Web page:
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The Repub­lican pres­i­dential can­di­dates com­mem­o­rated the anniversary of Ronald Reagan’s birth on Sat­urday. But, far from hon­oring his legacy, the can­di­dates utterly failed to exhibit his virtues of states­manship.

The average Repub­lican voter fre­quently says that he wants to vote for the next Reagan. But, in this hunt for a Reagan clone, we have lost sight of the important virtues of states­manship he dis­played.

The statesman must under­stand the fun­da­mental ques­tions of the day. Reagan under­stood the threat of the Soviet Union. He under­stood the pit­falls of the welfare state and the breakdown of the con­sti­tu­tional order. In his public speeches, he addressed the root problems of his time. Reagan was able to talk about con­ser­v­ative phi­losophy and first prin­ciples.

Most of this election’s Repub­lican can­di­dates — notably Donald Trump, the three gov­ernors, and (to a lesser extent) Marco Rubio — cri­tique the Obama Admin­is­tration on the grounds of com­pe­tency, not con­sti­tu­tion­ality. These can­di­dates rarely mention the Con­sti­tution, and almost never talk about natural law or the rights of men. Even the Repub­lican can­di­dates who habit­ually talk about the Con­sti­tution, such as Ted Cruz or the recently-departed Rand Paul, rarely delve deep enough to acknowledge the dra­matic moral dif­fer­ences and the oppo­si­tional under­standings of justice that sep­arate the Right and the Left.

Effec­tively, the can­di­dates running today have moved away from the platform of small-gov­ernment con­ser­vatism Reagan ran on in 1980. The con­ser­v­ative movement in the 20th century pred­i­cated its pol­itics on a rejection of the admin­is­trative state. Today’s can­di­dates are pri­marily con­cerned with how to run the admin­is­trative state better than their liberal coun­ter­parts. And the American voters are vin­di­cating this move.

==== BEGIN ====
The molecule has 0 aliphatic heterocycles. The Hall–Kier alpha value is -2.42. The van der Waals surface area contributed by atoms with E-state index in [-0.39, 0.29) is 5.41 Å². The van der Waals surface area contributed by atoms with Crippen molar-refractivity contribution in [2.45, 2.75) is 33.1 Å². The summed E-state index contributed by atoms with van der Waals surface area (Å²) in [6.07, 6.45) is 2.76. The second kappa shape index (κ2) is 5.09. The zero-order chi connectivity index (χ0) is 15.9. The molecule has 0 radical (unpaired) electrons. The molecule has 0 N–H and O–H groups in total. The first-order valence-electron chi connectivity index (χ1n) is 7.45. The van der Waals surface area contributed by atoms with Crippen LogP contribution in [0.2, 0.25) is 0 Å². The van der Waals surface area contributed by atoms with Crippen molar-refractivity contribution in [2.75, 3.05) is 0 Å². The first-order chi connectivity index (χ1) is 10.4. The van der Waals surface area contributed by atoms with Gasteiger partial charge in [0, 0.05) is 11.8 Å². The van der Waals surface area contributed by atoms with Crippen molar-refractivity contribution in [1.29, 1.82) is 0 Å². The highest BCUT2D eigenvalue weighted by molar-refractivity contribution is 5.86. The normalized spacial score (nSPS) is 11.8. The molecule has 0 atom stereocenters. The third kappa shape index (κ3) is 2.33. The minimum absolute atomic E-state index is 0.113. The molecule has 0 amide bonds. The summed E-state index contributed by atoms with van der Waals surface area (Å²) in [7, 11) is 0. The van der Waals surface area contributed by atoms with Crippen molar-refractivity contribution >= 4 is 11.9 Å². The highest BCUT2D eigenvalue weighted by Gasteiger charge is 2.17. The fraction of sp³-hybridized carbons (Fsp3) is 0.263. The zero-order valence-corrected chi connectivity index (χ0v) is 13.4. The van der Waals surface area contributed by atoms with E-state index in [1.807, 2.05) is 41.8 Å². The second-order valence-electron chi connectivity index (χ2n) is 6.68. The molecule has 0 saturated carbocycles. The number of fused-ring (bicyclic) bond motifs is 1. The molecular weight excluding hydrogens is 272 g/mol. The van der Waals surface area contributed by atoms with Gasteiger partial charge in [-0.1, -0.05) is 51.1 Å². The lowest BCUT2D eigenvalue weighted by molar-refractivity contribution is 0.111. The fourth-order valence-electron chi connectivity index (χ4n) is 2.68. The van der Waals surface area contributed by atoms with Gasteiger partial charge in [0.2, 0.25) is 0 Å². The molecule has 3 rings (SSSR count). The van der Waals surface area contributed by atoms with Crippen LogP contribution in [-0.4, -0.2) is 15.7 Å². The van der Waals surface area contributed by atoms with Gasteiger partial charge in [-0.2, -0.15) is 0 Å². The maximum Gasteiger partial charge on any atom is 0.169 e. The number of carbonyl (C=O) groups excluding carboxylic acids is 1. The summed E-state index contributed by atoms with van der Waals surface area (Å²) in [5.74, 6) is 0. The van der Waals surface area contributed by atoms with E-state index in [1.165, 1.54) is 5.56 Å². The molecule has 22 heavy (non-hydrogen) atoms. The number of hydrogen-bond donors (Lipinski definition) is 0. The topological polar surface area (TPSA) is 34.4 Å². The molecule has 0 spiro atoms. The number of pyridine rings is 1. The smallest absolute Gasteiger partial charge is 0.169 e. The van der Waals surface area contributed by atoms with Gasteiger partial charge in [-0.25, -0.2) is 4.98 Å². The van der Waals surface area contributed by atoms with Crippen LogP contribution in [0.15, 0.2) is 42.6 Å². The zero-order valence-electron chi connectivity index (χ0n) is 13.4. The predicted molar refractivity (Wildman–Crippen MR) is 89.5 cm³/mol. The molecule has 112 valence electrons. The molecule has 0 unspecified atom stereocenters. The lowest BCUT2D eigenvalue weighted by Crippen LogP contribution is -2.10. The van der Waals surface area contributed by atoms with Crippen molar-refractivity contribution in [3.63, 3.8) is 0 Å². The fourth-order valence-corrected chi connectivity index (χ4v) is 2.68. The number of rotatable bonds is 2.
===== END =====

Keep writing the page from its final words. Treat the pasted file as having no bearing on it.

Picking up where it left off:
Instead of sub­stantive thought on urgent matters, American voters seem to be attracted to Rea­ganesque rhetoric. What they fail to under­stand is that simply sounding like Ronald Reagan or promising to cut taxes or “Make America Great Again” is not the same as pos­sessing the virtues which made Ronald Reagan one of the most con­se­quential con­ser­v­ative politi­cians of the twen­tieth century.

Con­sis­tently, these alleged “Reagan con­ser­v­a­tives” support big gov­ernment pro­grams. When was the last time Trump, Rubio, or Cruz promised to end the Department of Edu­cation, or disarm the EPA, or pri­vatize the TSA? Until sub­stantive, spe­cific policy action is promised on issues related to the size and scope of the federal gov­ernment, the “Rea­ganesque” rhetoric is just a way to beautify speeches made in support of admin­is­trative law.

Take Marco Rubio’s per­for­mance last Sat­urday. He repeated four times an assertion that Pres­ident Obama is seeking to rad­i­cally transform the United States of America. But Rubio didn’t offer spe­cific ideas about rolling back the admin­is­trative state, of restoring a culture rooted in tra­dition, and reversing this tragic trans­for­mation.

Prior to Reagan taking office, the Her­itage Foun­dation issued a report detailing over 2,000 ways to move the federal gov­ernment rightward. By the end of Reagan’s first term in office, about 60 percent of those pro­posals had been imple­mented.

Marco Rubio has no such plan to reduce the size and scope of the federal gov­ernment. He, and other can­di­dates, have shown little interest in such a plan. And that is a problem.

Donald Trump has shown absolutely no interest what­soever in specifics, either. His cam­paign speeches and policy papers are devoid of any serious appli­cation of prin­ciple to policy. I suspect that this is because, unlike Reagan, Trump has no prin­ciples, and “making America great again” is simply a cam­paign plat­itude.

Out of all the can­di­dates still in the running, Ted Cruz has shown the most interest in the appli­cation of prin­ciple to policy. However, most of his appeal is found in rhetoric, not a real­istic approach to pol­itics founded on con­ser­v­ative prin­ciples. Cruz talks about the Con­sti­tution, and occa­sionally Amer­icans’ his­toric and inherent rights, but this is largely lip service. Cruz has done little in Wash­ington besides grand­stand, whereas Ronald Reagan served as a gen­uinely con­ser­v­ative gov­ernor in Cal­i­fornia.

Our can­di­dates truly do not believe in the urgency of the con­ser­v­ative mission to restore the con­sti­tu­tional order. They are dem­a­gogues using con­ser­v­ative phi­losophy and rhetoric to accrue support and solidify their estab­lishment in Wash­ington, D.C.

What the con­ser­v­ative movement needs is not another Reagan parrot. What we need is a statesman, who under­stands the par­ticular problems of our time, who under­stands the philo­sophical roots of the American exper­iment, and who shows true pru­dence instead of Catonian stub­bornness or weakness in the face of dif­ficult deci­sions.

We fast approach a crisis, and it is time for con­ser­v­a­tives to get serious about states­manship and talk tough about small gov­ernment. And the current field simply isn’t acting like Reagan..